The Sacramento Kings changed course Sunday night and agreed to trade DeMarcus Cousins to the New Orleans Pelicans, just two weeks after publicly proclaiming that the All-Star center was off the market.
The teams announced Monday afternoon that the Pelicans had acquired Cousins and swingman Omri Casspi while sending Buddy Hield, Tyreke Evans, Langston Galloway, a 2017 first-round pick and a 2017 second-rounder to the Kings.
A front-office source familiar with the Kings' thinking said owner Vivek Ranadive's adoration of Hield was a key driver in the deal. "Vivek thinks Buddy has Steph Curry potential," the source told ESPN's Baxter Holmes.
The 6-foot-4 Hield has been inconsistent during his rookie season. As a college senior with Oklahoma, Hield was one of the best players in the nation. He is averaging 8.6 points but has been explosive at times, posting a season high of 21 points.
Cousins is averaging 27.8 points and 10.6 rebounds this season. The three-time All-Star recently served a one-game suspension after accruing his 17th technical foul and will be forced to serve additional suspensions with every other tech he incurs for the rest of the regular season.
"It was time for a change and I decided this was the best direction for the organization," Kings general manager Vlade Divac said in a statement issued Monday. "Winning begins with culture and character matters. With the upcoming draft class set to be one of the strongest in a decade, this trade will allow us to build the depth needed for a talented and developing roster moving forward.
"We thank DeMarcus for his contributions and wish him all the best in New Orleans. The fans in Sacramento are the best in the world and we are all committed to building a team that will continue to make Sacramento proud."
The first-round pick Sacramento will acquire in this fast-moving blockbuster deal is top-three protected in the June draft, ESPN has learned. That means New Orleans must immediately surrender the pick if it lands at No. 4 or lower.
The Kings also announced Monday that veteran forward Matt Barnes has been waived, a move that was necessary in order to create roster room to complete the Cousins deal.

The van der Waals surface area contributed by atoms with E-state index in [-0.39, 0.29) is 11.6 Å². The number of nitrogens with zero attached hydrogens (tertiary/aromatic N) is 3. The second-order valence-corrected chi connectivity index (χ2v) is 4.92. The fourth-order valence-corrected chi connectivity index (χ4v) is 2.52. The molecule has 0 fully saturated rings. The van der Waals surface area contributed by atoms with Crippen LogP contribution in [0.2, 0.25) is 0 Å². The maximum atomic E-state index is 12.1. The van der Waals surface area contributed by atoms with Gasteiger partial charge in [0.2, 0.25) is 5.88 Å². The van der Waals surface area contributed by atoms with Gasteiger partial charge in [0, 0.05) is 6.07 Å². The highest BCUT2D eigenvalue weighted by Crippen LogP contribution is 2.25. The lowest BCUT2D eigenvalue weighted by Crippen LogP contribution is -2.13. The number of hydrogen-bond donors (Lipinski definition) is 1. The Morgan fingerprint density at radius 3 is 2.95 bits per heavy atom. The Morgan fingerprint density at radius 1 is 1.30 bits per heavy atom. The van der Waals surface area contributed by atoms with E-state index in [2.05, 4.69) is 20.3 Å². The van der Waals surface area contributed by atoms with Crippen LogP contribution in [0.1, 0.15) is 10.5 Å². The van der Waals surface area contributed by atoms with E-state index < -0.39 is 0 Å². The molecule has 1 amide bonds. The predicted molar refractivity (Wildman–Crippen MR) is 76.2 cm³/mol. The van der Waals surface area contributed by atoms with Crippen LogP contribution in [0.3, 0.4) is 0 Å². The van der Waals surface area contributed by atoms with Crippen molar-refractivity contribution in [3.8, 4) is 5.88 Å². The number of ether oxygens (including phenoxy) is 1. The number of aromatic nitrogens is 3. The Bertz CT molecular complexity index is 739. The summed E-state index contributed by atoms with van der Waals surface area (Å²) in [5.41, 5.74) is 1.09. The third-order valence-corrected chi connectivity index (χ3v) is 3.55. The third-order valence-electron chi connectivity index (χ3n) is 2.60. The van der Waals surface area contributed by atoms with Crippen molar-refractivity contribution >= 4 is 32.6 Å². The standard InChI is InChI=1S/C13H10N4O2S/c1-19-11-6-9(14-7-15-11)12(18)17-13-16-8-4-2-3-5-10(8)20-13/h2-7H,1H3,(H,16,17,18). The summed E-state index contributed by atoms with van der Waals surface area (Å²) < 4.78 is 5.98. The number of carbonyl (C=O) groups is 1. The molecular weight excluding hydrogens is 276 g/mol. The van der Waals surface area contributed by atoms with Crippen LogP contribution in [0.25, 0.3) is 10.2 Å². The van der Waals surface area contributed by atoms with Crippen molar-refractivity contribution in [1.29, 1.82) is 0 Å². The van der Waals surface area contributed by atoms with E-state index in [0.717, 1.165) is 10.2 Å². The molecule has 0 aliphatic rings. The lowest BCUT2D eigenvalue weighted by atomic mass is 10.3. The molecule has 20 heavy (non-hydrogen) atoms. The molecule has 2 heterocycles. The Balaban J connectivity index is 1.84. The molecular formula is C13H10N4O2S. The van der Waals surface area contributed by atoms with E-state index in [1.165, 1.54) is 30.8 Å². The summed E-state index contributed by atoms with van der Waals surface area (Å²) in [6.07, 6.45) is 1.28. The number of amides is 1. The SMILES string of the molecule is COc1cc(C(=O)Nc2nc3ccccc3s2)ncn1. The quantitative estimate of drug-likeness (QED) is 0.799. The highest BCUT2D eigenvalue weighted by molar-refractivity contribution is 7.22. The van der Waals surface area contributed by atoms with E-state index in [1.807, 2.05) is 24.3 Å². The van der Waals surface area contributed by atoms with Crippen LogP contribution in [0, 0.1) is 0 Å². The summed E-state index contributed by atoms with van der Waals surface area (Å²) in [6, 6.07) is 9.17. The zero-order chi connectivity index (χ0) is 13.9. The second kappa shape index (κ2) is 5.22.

Sources told ESPN that the Kings and Pelicans came to terms on the trade Sunday while the NBA All-Star Game in New Orleans was playing out.
The immediacy of landing two picks from what is widely projected as a strong draft, as well as the chance to start over amid growing internal concern about Cousins' unpredictability and run-ins with referees, were chief among the lures that convinced Sacramento to go forward with the trade Sunday, rather than playing the process out until Thursday's trade deadline.
Sources said the Kings are quietly hopeful that their expected slide in the Western Conference standings will ensure that they get to hang on to their own first-round pick in the June draft, which must be sent to Chicago if it falls outside of the top 10. Sacramento (24-33) should thus wind up with two lottery picks in June to start reshaping its roster in earnest post-Cousins.
League sources told ESPN's Ramona Shelburne that the Pelicans, meanwhile, are confident they will convince Cousins to sign a contract extension to stay in New Orleans in the near future.
"We're thrilled to welcome DeMarcus Cousins and Omri Casspi to the New Orleans Pelicans family," general manager Dell Demps said in a statement. "This is an exciting time for Pelicans fans as we continue our quest for long-term success. I know our fans are equally excited to welcome DeMarcus and Omri to our great city."
Cousins, 26, would have been eligible to sign a five-year, $209 million extension with the Kings this summer had he stayed in Sacramento and has spoken openly for weeks about his desire to spend his entire career there, despite the club's decadelong playoff drought.
"That's home," Cousins said of Sacramento in an interview with ESPN Radio earlier this week. "I'm loyal to the city, I'm loyal to the fans and I'm loyal to the organization. This is part of my legacy and I want to bring us back to the promised land."